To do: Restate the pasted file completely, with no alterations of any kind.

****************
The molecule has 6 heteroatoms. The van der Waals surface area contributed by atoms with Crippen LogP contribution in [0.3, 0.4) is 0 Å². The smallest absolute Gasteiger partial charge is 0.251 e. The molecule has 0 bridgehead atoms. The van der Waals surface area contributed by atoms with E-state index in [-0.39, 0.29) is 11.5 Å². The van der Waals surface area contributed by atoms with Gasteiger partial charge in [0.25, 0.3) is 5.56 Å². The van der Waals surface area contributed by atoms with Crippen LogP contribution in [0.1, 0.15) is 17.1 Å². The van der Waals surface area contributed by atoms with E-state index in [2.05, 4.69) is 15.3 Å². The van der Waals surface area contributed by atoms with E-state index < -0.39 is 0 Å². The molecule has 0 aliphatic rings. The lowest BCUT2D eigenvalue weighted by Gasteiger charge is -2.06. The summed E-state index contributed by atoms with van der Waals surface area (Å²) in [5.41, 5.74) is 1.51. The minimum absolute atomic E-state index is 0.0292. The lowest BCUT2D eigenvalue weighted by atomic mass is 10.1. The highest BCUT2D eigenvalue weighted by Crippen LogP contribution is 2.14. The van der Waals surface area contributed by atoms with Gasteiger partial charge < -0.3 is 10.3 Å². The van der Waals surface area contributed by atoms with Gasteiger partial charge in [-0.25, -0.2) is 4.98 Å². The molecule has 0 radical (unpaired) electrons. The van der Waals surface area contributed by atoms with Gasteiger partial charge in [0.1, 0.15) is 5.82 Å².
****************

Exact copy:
The molecule has 6 heteroatoms. The van der Waals surface area contributed by atoms with Crippen LogP contribution in [0.3, 0.4) is 0 Å². The smallest absolute Gasteiger partial charge is 0.251 e. The molecule has 0 bridgehead atoms. The van der Waals surface area contributed by atoms with E-state index in [-0.39, 0.29) is 11.5 Å². The van der Waals surface area contributed by atoms with Gasteiger partial charge in [0.25, 0.3) is 5.56 Å². The van der Waals surface area contributed by atoms with Crippen LogP contribution in [0.1, 0.15) is 17.1 Å². The van der Waals surface area contributed by atoms with E-state index in [2.05, 4.69) is 15.3 Å². The van der Waals surface area contributed by atoms with E-state index < -0.39 is 0 Å². The molecule has 0 aliphatic rings. The lowest BCUT2D eigenvalue weighted by Gasteiger charge is -2.06. The summed E-state index contributed by atoms with van der Waals surface area (Å²) in [5.41, 5.74) is 1.51. The minimum absolute atomic E-state index is 0.0292. The lowest BCUT2D eigenvalue weighted by atomic mass is 10.1. The highest BCUT2D eigenvalue weighted by Crippen LogP contribution is 2.14. The van der Waals surface area contributed by atoms with Gasteiger partial charge < -0.3 is 10.3 Å². The van der Waals surface area contributed by atoms with Gasteiger partial charge in [-0.25, -0.2) is 4.98 Å². The molecule has 0 radical (unpaired) electrons. The van der Waals surface area contributed by atoms with Gasteiger partial charge in [0.1, 0.15) is 5.82 Å².